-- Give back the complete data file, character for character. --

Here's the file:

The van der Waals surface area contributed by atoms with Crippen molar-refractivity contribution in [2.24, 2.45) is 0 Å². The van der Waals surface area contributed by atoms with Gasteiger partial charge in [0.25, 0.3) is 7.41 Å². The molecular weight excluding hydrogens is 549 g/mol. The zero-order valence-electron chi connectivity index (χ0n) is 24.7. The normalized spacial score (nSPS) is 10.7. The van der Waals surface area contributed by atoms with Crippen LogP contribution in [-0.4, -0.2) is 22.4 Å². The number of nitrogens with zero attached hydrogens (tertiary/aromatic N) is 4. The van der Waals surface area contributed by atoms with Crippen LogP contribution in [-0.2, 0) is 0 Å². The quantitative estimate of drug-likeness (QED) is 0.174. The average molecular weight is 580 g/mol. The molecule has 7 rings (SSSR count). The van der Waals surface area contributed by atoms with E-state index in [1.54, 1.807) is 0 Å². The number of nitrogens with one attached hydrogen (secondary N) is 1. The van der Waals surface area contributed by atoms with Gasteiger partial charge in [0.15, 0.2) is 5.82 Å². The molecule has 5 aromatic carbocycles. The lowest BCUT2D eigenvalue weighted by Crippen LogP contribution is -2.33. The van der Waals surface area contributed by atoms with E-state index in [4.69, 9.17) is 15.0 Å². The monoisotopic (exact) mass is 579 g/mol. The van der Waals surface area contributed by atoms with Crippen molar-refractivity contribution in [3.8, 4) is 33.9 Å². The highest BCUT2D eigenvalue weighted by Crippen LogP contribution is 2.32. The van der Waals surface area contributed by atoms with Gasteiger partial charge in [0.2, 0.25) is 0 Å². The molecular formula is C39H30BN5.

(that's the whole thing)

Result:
The van der Waals surface area contributed by atoms with Crippen molar-refractivity contribution in [2.24, 2.45) is 0 Å². The van der Waals surface area contributed by atoms with Gasteiger partial charge in [0.25, 0.3) is 7.41 Å². The molecular weight excluding hydrogens is 549 g/mol. The zero-order valence-electron chi connectivity index (χ0n) is 24.7. The normalized spacial score (nSPS) is 10.7. The van der Waals surface area contributed by atoms with Crippen LogP contribution in [-0.4, -0.2) is 22.4 Å². The number of nitrogens with zero attached hydrogens (tertiary/aromatic N) is 4. The van der Waals surface area contributed by atoms with Crippen LogP contribution in [-0.2, 0) is 0 Å². The quantitative estimate of drug-likeness (QED) is 0.174. The average molecular weight is 580 g/mol. The molecule has 7 rings (SSSR count). The van der Waals surface area contributed by atoms with E-state index in [1.54, 1.807) is 0 Å². The number of nitrogens with one attached hydrogen (secondary N) is 1. The van der Waals surface area contributed by atoms with Gasteiger partial charge in [0.15, 0.2) is 5.82 Å². The molecule has 5 aromatic carbocycles. The lowest BCUT2D eigenvalue weighted by Crippen LogP contribution is -2.33. The van der Waals surface area contributed by atoms with E-state index in [4.69, 9.17) is 15.0 Å². The monoisotopic (exact) mass is 579 g/mol. The van der Waals surface area contributed by atoms with Crippen molar-refractivity contribution in [3.8, 4) is 33.9 Å². The highest BCUT2D eigenvalue weighted by Crippen LogP contribution is 2.32. The van der Waals surface area contributed by atoms with Gasteiger partial charge in [0.2, 0.25) is 0 Å². The molecular formula is C39H30BN5.